Just for some comic relief, why was the U.S. Space & Rocket Center interested in CSI: The Experience, an exhibit for which you were invited to serve as ribbon cutter?

I grew up in Huntsville, AL next to the US Army Redstone Arsenal. My mother made bombs there during WWII. Then along came Von Braun and the Marshall Space Flight Center and the rest is history. I thought everyone grew up with a space program in their backyard. NASA has developed many forensic science techniques, from computer and cell phone technology, to toxicology, DNA, image recovery and enhancement, and remote chemical sensing devices, to name a few. You name it and NASA’s fingerprint is probably there. For this reason, the Space Museum in Huntsville hosted the CSI Exhibition and I was flattered that they ask me to come and be the ribbon cutter for the opening of the event. It was special.

Dr. David Hathaway at Marshall developed the VISAR system, which is used to enhance ATM, surveillance camera, and other images. It is incredible technology. David appears in my first Dub Walker book STRESS FRACTURE as Dr. Wendell Volek. He got a kick out of that.

For the three readers out there who may not be familiar with him, tell a bit about Dub Walker.  

A: He is an expert in evidence and criminal behavior. He has a knack for putting evidence together and looking at it a bit differently and for understanding what criminals must be thinking and how they planned their crimes. He is brought in as a consultant on difficult or confusing cases.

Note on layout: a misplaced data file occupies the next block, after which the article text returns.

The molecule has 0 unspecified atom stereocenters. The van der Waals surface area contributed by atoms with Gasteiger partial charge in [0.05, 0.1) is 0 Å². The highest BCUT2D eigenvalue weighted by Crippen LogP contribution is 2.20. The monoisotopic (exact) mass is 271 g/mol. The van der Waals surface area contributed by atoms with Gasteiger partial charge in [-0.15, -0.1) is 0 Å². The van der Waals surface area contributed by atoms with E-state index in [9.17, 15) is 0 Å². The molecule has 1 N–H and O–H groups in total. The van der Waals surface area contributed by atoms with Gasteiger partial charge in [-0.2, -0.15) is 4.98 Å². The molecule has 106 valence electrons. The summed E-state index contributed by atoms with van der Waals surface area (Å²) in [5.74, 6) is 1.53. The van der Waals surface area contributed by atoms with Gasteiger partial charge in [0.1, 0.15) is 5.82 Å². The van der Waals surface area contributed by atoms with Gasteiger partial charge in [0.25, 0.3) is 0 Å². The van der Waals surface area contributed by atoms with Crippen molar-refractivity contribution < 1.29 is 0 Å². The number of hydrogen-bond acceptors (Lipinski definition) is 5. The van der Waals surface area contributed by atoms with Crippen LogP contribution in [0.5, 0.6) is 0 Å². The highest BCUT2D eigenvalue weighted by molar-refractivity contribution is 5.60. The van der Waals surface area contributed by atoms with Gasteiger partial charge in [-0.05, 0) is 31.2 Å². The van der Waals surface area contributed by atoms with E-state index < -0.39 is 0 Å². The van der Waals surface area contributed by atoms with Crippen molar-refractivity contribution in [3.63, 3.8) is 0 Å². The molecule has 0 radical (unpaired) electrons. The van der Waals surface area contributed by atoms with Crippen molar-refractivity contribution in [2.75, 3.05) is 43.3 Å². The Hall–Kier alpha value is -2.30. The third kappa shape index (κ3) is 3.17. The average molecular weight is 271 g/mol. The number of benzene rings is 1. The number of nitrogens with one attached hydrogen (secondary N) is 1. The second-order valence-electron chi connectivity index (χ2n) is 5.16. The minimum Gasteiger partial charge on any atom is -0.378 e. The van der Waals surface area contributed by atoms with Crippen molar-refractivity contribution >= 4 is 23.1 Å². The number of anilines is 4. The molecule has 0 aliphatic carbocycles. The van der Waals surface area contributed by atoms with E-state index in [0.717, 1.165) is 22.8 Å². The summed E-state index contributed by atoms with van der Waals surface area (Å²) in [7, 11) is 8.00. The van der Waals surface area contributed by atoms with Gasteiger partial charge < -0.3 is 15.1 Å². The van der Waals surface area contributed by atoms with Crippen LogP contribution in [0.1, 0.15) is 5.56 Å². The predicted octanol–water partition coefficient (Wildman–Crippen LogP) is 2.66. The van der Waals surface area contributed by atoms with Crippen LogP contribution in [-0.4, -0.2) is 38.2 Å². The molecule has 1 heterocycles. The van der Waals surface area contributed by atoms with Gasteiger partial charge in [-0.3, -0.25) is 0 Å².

Dub went to Med School but dropped out 3 months from finishing when his younger sister was abducted never to be seen again. Depression and a stint as a Marine MP followed. Then six years at the department of forensic science where he discovered his knack for understanding evidence and the criminal mind. All this gives him an understanding of medicine, forensic science, and police procedure. He uses these skills in each of the stories.

Social media book marketing is all the rage these days. Do you have any suggestions for up-and-comers about getting the most out of Facebook, Twitter, et al?

All of that. Facebook, Twitter, Linked In, and many other platforms are the new marketing tools for the digital age. There are many other, more sophisticated ones coming. It’s an amazing digital world out there.

If any of the Dub Walker books find their way into film, who do you think should play Dub?

I always thought Casey Affleck would be good as Dub. His portrayal of Patrick Kenzie in the Dennis Lehane stories was very much like Dub. Smart, quick-witted, sarcastic at times, and with an underlying level of violence when needed. Others might be Matt Damon, Christian Bale, Colin Firth, and a few others.


D. P. Lyle, MD is the Macavity Award winning and Edgar® Award nominated author of the non-fiction books FORENSICS FOR DUMMIES; FORENSICS & FICTION; MORE FORENSICS & FICTION; and HOWDUNNIT: FORENSICS; the Samantha Cody and Dub Walker Thriller series; and the ROYAL PAINS media tie-in novels. His short story “Even Steven” will appear in ITW’s anthology THRILLER 3: LOVE IS MURDER.

He has worked with many novelists and with the writers of popular television shows such as Law & Order, CSI: Miami, Diagnosis Murder, Monk, Judging Amy, Peacemakers, Cold Case, House, Medium, Women’s Murder Club, 1-800-Missing, The Glades, and Pretty Little Liars.

To learn more, please visit his website.

James M. Tabor